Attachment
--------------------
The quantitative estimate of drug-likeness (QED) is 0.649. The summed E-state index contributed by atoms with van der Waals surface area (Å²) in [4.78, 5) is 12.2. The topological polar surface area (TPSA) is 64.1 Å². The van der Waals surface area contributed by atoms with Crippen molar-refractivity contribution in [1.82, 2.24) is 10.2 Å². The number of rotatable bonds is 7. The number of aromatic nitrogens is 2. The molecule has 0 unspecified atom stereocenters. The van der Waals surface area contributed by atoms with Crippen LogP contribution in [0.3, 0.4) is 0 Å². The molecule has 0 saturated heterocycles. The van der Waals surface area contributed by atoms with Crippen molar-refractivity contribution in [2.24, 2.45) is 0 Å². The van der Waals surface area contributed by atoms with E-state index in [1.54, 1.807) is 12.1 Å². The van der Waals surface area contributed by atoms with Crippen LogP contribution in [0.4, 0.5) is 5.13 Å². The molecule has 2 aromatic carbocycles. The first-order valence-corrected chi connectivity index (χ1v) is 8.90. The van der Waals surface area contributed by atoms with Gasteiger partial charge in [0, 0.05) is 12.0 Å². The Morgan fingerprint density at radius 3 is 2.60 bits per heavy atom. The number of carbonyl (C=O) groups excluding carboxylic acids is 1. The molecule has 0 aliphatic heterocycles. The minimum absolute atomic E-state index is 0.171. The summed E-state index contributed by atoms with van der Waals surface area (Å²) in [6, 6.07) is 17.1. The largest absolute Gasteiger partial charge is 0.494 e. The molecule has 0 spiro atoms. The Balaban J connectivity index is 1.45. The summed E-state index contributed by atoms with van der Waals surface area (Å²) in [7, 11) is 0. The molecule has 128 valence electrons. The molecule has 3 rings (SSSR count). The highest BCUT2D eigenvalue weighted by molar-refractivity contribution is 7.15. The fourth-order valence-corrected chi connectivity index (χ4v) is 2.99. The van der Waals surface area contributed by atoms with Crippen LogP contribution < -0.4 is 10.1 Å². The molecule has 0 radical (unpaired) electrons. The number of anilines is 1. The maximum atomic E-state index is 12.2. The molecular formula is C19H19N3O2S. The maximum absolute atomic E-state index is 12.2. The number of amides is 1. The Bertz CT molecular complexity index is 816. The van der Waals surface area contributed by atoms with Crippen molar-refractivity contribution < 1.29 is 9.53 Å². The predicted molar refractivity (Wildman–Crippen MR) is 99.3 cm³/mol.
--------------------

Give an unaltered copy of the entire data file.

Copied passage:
The quantitative estimate of drug-likeness (QED) is 0.649. The summed E-state index contributed by atoms with van der Waals surface area (Å²) in [4.78, 5) is 12.2. The topological polar surface area (TPSA) is 64.1 Å². The van der Waals surface area contributed by atoms with Crippen molar-refractivity contribution in [1.82, 2.24) is 10.2 Å². The number of rotatable bonds is 7. The number of aromatic nitrogens is 2. The molecule has 0 unspecified atom stereocenters. The van der Waals surface area contributed by atoms with Crippen LogP contribution in [0.3, 0.4) is 0 Å². The molecule has 0 saturated heterocycles. The van der Waals surface area contributed by atoms with Crippen molar-refractivity contribution in [2.24, 2.45) is 0 Å². The van der Waals surface area contributed by atoms with E-state index in [1.54, 1.807) is 12.1 Å². The van der Waals surface area contributed by atoms with Crippen LogP contribution in [0.4, 0.5) is 5.13 Å². The molecule has 2 aromatic carbocycles. The first-order valence-corrected chi connectivity index (χ1v) is 8.90. The van der Waals surface area contributed by atoms with Gasteiger partial charge in [0, 0.05) is 12.0 Å². The Morgan fingerprint density at radius 3 is 2.60 bits per heavy atom. The number of carbonyl (C=O) groups excluding carboxylic acids is 1. The molecule has 0 aliphatic heterocycles. The minimum absolute atomic E-state index is 0.171. The summed E-state index contributed by atoms with van der Waals surface area (Å²) in [6, 6.07) is 17.1. The largest absolute Gasteiger partial charge is 0.494 e. The molecule has 0 spiro atoms. The Balaban J connectivity index is 1.45. The summed E-state index contributed by atoms with van der Waals surface area (Å²) in [7, 11) is 0. The molecule has 128 valence electrons. The molecule has 3 rings (SSSR count). The highest BCUT2D eigenvalue weighted by molar-refractivity contribution is 7.15. The fourth-order valence-corrected chi connectivity index (χ4v) is 2.99. The van der Waals surface area contributed by atoms with Crippen LogP contribution < -0.4 is 10.1 Å². The molecule has 0 radical (unpaired) electrons. The number of anilines is 1. The maximum atomic E-state index is 12.2. The molecular formula is C19H19N3O2S. The maximum absolute atomic E-state index is 12.2. The number of amides is 1. The Bertz CT molecular complexity index is 816. The van der Waals surface area contributed by atoms with Crippen molar-refractivity contribution < 1.29 is 9.53 Å². The predicted molar refractivity (Wildman–Crippen MR) is 99.3 cm³/mol.